Table of contents
- A General Enquiry Can Help You Prepare for International Contracting
- The Umbrella Company: Your Contracting Ally Abroad
- What is Independent Contracting?
- What are International Assignments?
- International Tax Management as a Contractor Working Abroad
- Global Compliance for International Contractors
- Work Permits
- FAQs about International Contracting
- Other topics related international contracting
A General Enquiry Can Help You Prepare for International Contracting
You don’t have to go it alone as you are preparing for international contracting, and Contractor Taxation has been assisting contractors like you for many years.
Once you have decided on a single country for your job search, or have client interest we are here for you.
You can contact us with the general enquiry form for a recommended umbrella company to assist with your contracting.
For first-time contractors, an umbrella company can be a real asset when dealing with a new client in a foreign country.
The Umbrella Company: Your Contracting Ally Abroad
An umbrella company can answer all your questions about work permits, taxes and client billing. They are well-familiar with all of the local regulations and business practices. This can begin before you leave home so that you arrive with an ally to turn to at every stage.
Contractor Taxation has a global network of umbrella companies that are ready to make your foreign contracting experience a success,
Other benefits of umbrella companies include:
- Manages all client payments, tax withholding and any social contributions
- Issues you a payslip each month, to a local or foreign account
- Sponsors work permits
- Helps set up the contract with the client
- Moderates any disputes with your client
- Advises on access to totalization and double taxation treaties
Here is one contractor’s experience with using an umbrella company for payments:
“I’m a freelance writer and I’ve been working for clients all over the world for the past few years. When I landed a contract with a client in the UK, I wasn’t sure how to go about getting paid. That’s when I came across the concept of an umbrella company. With the help of Contractor Taxation I found a reputable umbrella company that could handle all of my administrative and tax-related tasks. It was a bit of a learning curve at first, but the company provided excellent support and guidance throughout the process.
One of the things I appreciated most was the transparency of their pricing. They laid out all of the fees upfront, so there were no surprises or hidden costs. They also made sure to keep me informed about any tax implications, which gave me peace of mind knowing that I was complying with all local laws and regulations. Overall, using an umbrella company made it much easier for me to receive payments from my client in the UK. It saved me time and hassle, and allowed me to focus on what I do best – writing.”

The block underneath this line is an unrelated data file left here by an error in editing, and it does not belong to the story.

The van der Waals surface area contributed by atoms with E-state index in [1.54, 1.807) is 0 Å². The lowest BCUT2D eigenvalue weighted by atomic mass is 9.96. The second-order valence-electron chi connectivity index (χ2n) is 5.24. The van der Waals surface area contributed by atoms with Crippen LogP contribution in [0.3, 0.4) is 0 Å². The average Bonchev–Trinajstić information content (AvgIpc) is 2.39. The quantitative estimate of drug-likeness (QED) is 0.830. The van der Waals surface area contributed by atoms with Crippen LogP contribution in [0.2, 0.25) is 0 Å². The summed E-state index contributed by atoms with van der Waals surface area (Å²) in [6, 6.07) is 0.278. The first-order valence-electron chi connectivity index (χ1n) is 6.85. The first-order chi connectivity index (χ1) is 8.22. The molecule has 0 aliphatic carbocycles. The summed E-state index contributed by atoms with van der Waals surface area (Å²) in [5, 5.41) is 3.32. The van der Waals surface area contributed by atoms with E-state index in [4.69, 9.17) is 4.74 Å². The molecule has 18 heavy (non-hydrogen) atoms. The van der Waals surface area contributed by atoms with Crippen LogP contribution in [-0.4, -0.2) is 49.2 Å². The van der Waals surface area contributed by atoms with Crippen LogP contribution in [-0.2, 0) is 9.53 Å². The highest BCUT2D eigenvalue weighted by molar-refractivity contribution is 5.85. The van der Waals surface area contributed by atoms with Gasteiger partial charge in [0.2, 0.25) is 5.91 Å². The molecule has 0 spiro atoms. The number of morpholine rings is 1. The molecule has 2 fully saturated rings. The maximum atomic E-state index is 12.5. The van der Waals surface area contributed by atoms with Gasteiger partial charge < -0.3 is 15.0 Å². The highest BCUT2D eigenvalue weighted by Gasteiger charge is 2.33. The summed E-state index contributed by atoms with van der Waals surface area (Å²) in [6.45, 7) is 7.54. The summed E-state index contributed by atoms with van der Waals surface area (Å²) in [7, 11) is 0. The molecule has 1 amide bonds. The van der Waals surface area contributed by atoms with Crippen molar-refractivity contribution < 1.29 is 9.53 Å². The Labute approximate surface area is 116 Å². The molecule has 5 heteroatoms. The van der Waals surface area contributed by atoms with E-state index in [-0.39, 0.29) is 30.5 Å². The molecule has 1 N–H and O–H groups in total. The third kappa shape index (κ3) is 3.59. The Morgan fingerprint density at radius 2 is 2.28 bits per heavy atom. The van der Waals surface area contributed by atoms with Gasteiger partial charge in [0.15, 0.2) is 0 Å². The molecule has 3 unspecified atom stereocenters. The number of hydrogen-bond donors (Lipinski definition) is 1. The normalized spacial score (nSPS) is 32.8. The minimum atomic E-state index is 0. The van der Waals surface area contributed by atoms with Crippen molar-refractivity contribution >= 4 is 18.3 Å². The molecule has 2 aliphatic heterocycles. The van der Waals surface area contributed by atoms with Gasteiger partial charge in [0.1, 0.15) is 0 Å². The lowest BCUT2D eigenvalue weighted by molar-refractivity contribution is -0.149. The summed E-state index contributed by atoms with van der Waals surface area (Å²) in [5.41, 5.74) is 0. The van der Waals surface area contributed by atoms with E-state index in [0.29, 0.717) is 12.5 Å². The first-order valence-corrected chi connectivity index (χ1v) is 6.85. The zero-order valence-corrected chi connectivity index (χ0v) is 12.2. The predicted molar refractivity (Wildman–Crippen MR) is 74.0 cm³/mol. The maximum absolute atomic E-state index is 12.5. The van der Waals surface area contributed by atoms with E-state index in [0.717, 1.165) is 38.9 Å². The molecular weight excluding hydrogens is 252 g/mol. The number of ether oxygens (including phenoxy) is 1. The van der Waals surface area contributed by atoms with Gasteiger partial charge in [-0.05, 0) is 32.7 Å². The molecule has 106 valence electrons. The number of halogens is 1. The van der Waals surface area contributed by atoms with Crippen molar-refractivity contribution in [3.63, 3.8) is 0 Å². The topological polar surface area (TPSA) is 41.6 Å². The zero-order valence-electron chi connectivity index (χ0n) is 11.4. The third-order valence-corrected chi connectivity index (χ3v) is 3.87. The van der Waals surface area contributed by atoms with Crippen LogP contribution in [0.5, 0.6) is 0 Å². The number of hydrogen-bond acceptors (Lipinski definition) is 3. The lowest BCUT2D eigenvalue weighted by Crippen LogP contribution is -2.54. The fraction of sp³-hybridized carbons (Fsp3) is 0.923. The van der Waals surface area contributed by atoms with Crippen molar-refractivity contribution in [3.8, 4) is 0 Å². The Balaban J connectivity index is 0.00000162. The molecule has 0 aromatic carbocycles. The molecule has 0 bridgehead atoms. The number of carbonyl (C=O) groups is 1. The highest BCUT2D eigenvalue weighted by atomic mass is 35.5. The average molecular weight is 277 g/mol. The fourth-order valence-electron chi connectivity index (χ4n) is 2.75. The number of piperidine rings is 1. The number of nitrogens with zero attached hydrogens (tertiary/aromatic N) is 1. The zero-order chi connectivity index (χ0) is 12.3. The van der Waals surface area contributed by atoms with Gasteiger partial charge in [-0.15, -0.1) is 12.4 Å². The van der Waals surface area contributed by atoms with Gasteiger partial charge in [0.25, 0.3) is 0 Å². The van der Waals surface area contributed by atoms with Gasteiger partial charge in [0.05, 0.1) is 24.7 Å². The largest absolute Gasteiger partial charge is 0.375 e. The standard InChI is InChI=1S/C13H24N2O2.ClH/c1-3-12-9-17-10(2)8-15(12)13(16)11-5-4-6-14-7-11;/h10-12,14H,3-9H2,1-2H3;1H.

What is Independent Contracting?
So what does it mean for you to be an independent contractor? Here is a definition to start with:
“An independent contractor is a person who undertakes a contract to perform services for specific clients under agreed terms. Contractors are normally paid on an ad hoc basis according to their output. This might be measured in time, productivity or deliverables.
Contractors may also be known as independent contractors, freelancers or consultants. They may work through a self-employed system, their company or an umbrella company.”
This underscores the reality of independent contracting: you are essentially self-employed and have to conduct yourself as a business. You must market your skills accordingly and manage all of your contractual and legal relationships. This includes complying with tax, immigration and business registration laws in the foreign country.
For this reason, new independent contractors will often work through a local umbrella company who can assist with setting up the contract, facilitating client payments and withholding taxes accurately.
What are International Assignments?
An international assignment is simply placement of a worker in a foreign location, where they are not a resident of the country. The worker can be a current employee, contractor or consultant, with essential skills to aid offshore operations.
If you are a contractor, it is possible that a client will assign you to an international position, which can be a boost to your career.
Traditionally, businesses would assign executives and key employees overseas for international expansion, but this removed valuable resources from domestic operations. It can also prove costly to the business, and unappealing to some employees who don’t want disruption in their personal life.
This is where international assignments of contractors can fill the void, where the worker may be available for short term projects, or willing to relocate for some period of time to gain foreign work experience.
International Tax Management as a Contractor Working Abroad